Read more about the conference.
Missed Sunday’s radio show? You can read about the university’s success in improving graduation rates among Native Hawaiian students in my guest editorial in the Star-Advertiser.
Loea Akiona, a Windward Community College graduate now working in student affairs at the college, joins me to talk with Community Matters radio show host Mike Buck, right, about Achieving the Dream. UH has had impressive success with our efforts in this multi-year national initiative to help more community college students succeed, particularly those from groups who have traditionally faced the most significant barriers to success, including low-income and Native Hawaiian students.
We also talk about increase in research grants and other great news reported at the July 7 Board of Regents meeting.
Listen in Sunday, July 10, from 6 to 7 a.m. on any of the seven Clear Channel radio stations—KSSK AM590 92.3 FM, KDNN 98.5FM, KHVH 830AM, KIKI 990AM, KHJZ 93.9FM and KUCD 101.9FM.
Leeward Community College students Achieving the Dream!
Thursday’s Board of Regents meeting will give us a chance to boast about one of our most successful initiatives—Achieving the Dream.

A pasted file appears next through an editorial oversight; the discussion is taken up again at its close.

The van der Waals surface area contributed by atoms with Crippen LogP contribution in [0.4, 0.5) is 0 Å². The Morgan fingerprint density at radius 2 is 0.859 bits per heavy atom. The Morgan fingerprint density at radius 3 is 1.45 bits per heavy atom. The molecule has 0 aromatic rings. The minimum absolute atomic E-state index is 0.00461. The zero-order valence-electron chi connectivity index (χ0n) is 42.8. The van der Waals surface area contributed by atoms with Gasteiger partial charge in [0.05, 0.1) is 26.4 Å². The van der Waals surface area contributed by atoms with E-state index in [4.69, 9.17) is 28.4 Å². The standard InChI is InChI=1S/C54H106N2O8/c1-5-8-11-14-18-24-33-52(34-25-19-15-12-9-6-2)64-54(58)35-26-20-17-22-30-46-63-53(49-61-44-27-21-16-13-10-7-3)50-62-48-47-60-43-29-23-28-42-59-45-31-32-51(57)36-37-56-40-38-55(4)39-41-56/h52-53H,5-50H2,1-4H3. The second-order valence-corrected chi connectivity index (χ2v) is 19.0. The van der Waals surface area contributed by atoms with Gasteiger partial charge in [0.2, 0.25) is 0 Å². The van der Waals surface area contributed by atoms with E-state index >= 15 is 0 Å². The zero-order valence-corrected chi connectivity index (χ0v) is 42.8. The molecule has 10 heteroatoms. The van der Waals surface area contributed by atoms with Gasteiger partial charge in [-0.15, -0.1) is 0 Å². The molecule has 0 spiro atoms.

We partnered with Kamehameha Schools and the Office of Hawaiian Affairs four years ago to make higher education more accessible to native Hawaiians. We invested time and money into greater community outreach, more counselors to help students apply for scholarships, increased development and training in remedial courses to bring grades up and a lot more financial aid.
Bottom line: Native Hawaiian enrollment systemwide has doubled from 4,600 to 9,200, and the number of Hawaiians graduating is up 32 percent! That includes the Ke Ala Ike Native Hawaiian Excellence Program spring 2011 graduates pictured here.
That is certainly something to celebrate and a validation that we are striving to be the model indigenous-serving higher ed institution.
From left, Rep. Jerry Chang and Hawaiʻi County Councilmen Dennis “Fresh” Onishi and J Yoshimoto
Throughout my career in higher education, no time has brought me more joy and fulfillment than the commencement season. It is a time to rejoice in important student and faculty success. It is the ceremonial representation of higher education’s ability to transforms people’s lives.
The 2011 exercises also means we are some 5,000 graduates closer to our goal of increasing the number of college-educated citizens in the state. At about 9,200 degrees and certificates awarded this academic year, we’re ahead of our goal.
Jerry Chang was at the UH Hilo ceremony May 13 at Edith Kanakaʻole Stadium and sent the photo above.
I also attended the Hawaiʻi Community College, John A. Burns School of Medicine and UH Mānoa advanced degree ceremonies.